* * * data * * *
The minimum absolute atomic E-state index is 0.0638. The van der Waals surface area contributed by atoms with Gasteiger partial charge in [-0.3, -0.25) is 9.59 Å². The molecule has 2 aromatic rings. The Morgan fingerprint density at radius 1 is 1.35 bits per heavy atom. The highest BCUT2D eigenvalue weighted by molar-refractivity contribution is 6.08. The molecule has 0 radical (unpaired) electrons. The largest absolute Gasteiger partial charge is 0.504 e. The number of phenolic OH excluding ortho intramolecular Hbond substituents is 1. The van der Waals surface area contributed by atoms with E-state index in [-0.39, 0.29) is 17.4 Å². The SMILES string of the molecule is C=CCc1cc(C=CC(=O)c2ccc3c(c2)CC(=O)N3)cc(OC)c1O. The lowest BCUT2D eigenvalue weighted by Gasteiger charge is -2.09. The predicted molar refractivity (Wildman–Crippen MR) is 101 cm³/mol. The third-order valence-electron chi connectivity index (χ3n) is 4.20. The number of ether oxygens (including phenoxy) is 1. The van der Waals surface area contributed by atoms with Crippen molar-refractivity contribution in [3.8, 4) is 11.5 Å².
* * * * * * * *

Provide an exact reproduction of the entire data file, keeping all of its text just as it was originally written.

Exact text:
The minimum absolute atomic E-state index is 0.0638. The van der Waals surface area contributed by atoms with Gasteiger partial charge in [-0.3, -0.25) is 9.59 Å². The molecule has 2 aromatic rings. The Morgan fingerprint density at radius 1 is 1.35 bits per heavy atom. The highest BCUT2D eigenvalue weighted by molar-refractivity contribution is 6.08. The molecule has 0 radical (unpaired) electrons. The largest absolute Gasteiger partial charge is 0.504 e. The number of phenolic OH excluding ortho intramolecular Hbond substituents is 1. The van der Waals surface area contributed by atoms with E-state index in [-0.39, 0.29) is 17.4 Å². The SMILES string of the molecule is C=CCc1cc(C=CC(=O)c2ccc3c(c2)CC(=O)N3)cc(OC)c1O. The lowest BCUT2D eigenvalue weighted by Gasteiger charge is -2.09. The predicted molar refractivity (Wildman–Crippen MR) is 101 cm³/mol. The third-order valence-electron chi connectivity index (χ3n) is 4.20. The number of ether oxygens (including phenoxy) is 1. The van der Waals surface area contributed by atoms with Crippen molar-refractivity contribution in [3.8, 4) is 11.5 Å².